We had known they were coming for many year, enough to mount our defences; or so we thought. Several countries had intercepted ion probes in the outer edges of space and a handful had even made it down to earth. The technology was ingenious, but not so alien that it couldn’t be cracked.
Of course the public had known none of this at first, but eventually, too many made it through. Terror turned to puzzlement as it became clear that the probes were only spying apparatus. Scientists analysed and deliberated, the press foamed at it’s collective mouth.
The military built countermeasures against the technology; plasma spikes that could cut through the alloy casings and cover-plast, a kind of sealant originally developed for riot control but adapted for isolating potentially infectious agents.
Then one night the attack began in earnest. Sleek silvery pods streaked into the atmosphere, evading defensive missiles with consumate ease. Storm-class intercept fighters, the very latest trans-atmospheric craft, were scrambled to destroy the invaders, all to no avail. The white-hot beams of directed enery weapons seemed to slide from the surface of the ailen craft. Some were destroyed, perhaps by chance, erupting into a million shards of incandescent cloud. But plenty landed.
I was there, amongst the crowd in Montreaux when one of pods landed. I watched as the earths cleverest weapons homed in. Automated bio-sentries that seconds before had been stationary on nearby rooftops touched down on the ground surrounding the silvery machine. Extending needle-like claws, lased the surfaces of the pod, cauterising any potential openings. Then the cover-plast was deployed and the crowds surged forwards, suddenly less anxious. Earth would prevail. The scientists and the military had succeeded as they had promised.
An air of celebration prevailed for perhaps an hour. Shop-keepers broke open their stores as news of similar successes came in from Geneva, Lausanne and the rest of the world. It seemed that the years of worry had been overblown. I recall that moment so clearly now. To my right a young woman laughing, tossing her head in delight at some wise words uttered by the young man with the short, dark hair. A man, holding a pram steady with one hand, his other arm hugging his wife fiercely. A group of four children, passing a bottle of champagne between them and even, at one point, offering it to a passing policeman.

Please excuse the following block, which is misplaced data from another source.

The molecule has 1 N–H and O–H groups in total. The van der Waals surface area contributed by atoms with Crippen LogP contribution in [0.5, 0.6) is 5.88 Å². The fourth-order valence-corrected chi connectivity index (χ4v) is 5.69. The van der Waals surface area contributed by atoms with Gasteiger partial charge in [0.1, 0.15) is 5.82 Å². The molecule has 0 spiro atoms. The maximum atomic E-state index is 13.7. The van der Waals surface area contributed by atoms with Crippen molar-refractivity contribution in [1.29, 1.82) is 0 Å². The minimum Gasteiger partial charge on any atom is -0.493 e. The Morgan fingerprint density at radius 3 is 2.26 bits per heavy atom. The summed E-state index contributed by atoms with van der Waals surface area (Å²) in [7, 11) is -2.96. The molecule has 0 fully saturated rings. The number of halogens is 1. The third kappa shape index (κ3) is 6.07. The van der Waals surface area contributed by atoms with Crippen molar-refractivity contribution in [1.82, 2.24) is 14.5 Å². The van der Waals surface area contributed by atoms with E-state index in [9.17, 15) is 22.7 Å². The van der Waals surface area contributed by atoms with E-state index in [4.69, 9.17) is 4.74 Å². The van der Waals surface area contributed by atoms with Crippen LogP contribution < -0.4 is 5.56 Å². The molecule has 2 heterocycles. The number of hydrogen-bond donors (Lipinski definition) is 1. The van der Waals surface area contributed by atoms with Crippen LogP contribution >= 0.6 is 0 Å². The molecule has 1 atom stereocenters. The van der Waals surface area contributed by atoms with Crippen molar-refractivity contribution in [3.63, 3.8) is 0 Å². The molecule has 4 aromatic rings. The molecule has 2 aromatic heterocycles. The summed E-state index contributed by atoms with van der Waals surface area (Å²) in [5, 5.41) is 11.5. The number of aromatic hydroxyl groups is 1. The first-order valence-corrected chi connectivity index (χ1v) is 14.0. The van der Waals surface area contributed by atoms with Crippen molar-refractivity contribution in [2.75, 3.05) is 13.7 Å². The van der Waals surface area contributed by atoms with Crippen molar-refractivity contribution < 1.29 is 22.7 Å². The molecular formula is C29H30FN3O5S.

Over the heads of the crowds in the market-place, something in the water caught my eye. Huge plates of jelly-like substance broke the surface simultaeously across the whole expanse of Lake Geneva. It looked for all the world like giant frog-spawn, and suddenly I knew we were in trouble. Some of the people around me caught the horror in my gaze and turned to see what I was looking at. The pods had been a decoy. I don’t know how I knew, but it just seemed obvious somehow. Also, I just knew that the invasion must have begun earlier, much, much earlier when the spawn was planted, and it was clear to me that similar scenes were playing out across the rest of the world. From the moment the alien eggs appeared on the surface of the water we were doomed. Some strange gas or poison they released suffused the air around us and one-by-one, as though in slow motion, the people simply dropped.